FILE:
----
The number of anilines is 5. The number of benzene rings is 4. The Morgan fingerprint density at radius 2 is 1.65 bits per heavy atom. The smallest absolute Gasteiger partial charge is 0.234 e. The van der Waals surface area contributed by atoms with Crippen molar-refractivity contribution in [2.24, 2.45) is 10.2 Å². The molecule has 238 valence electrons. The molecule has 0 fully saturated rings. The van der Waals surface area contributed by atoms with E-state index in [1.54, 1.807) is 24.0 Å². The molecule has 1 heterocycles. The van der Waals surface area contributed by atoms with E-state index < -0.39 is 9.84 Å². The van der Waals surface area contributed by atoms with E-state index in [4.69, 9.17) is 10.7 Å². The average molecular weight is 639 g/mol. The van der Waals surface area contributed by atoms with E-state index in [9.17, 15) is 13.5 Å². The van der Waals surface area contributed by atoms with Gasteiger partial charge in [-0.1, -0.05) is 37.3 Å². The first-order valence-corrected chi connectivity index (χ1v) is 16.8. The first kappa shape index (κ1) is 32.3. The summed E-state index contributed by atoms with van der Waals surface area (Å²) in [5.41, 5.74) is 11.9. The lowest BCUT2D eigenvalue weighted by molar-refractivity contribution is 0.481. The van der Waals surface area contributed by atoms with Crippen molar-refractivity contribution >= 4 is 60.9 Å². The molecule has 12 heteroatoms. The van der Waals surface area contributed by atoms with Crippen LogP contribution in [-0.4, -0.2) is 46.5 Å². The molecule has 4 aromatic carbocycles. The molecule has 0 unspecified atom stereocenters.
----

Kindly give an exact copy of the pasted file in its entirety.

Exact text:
The number of anilines is 5. The number of benzene rings is 4. The Morgan fingerprint density at radius 2 is 1.65 bits per heavy atom. The smallest absolute Gasteiger partial charge is 0.234 e. The van der Waals surface area contributed by atoms with Crippen molar-refractivity contribution in [2.24, 2.45) is 10.2 Å². The molecule has 238 valence electrons. The molecule has 0 fully saturated rings. The van der Waals surface area contributed by atoms with E-state index in [1.54, 1.807) is 24.0 Å². The molecule has 1 heterocycles. The van der Waals surface area contributed by atoms with E-state index < -0.39 is 9.84 Å². The van der Waals surface area contributed by atoms with E-state index in [4.69, 9.17) is 10.7 Å². The average molecular weight is 639 g/mol. The van der Waals surface area contributed by atoms with E-state index in [9.17, 15) is 13.5 Å². The van der Waals surface area contributed by atoms with Gasteiger partial charge in [-0.1, -0.05) is 37.3 Å². The first-order valence-corrected chi connectivity index (χ1v) is 16.8. The first kappa shape index (κ1) is 32.3. The summed E-state index contributed by atoms with van der Waals surface area (Å²) in [5.41, 5.74) is 11.9. The lowest BCUT2D eigenvalue weighted by molar-refractivity contribution is 0.481. The van der Waals surface area contributed by atoms with Crippen molar-refractivity contribution >= 4 is 60.9 Å². The molecule has 12 heteroatoms. The van der Waals surface area contributed by atoms with Crippen LogP contribution in [-0.4, -0.2) is 46.5 Å². The molecule has 4 aromatic carbocycles. The molecule has 0 unspecified atom stereocenters.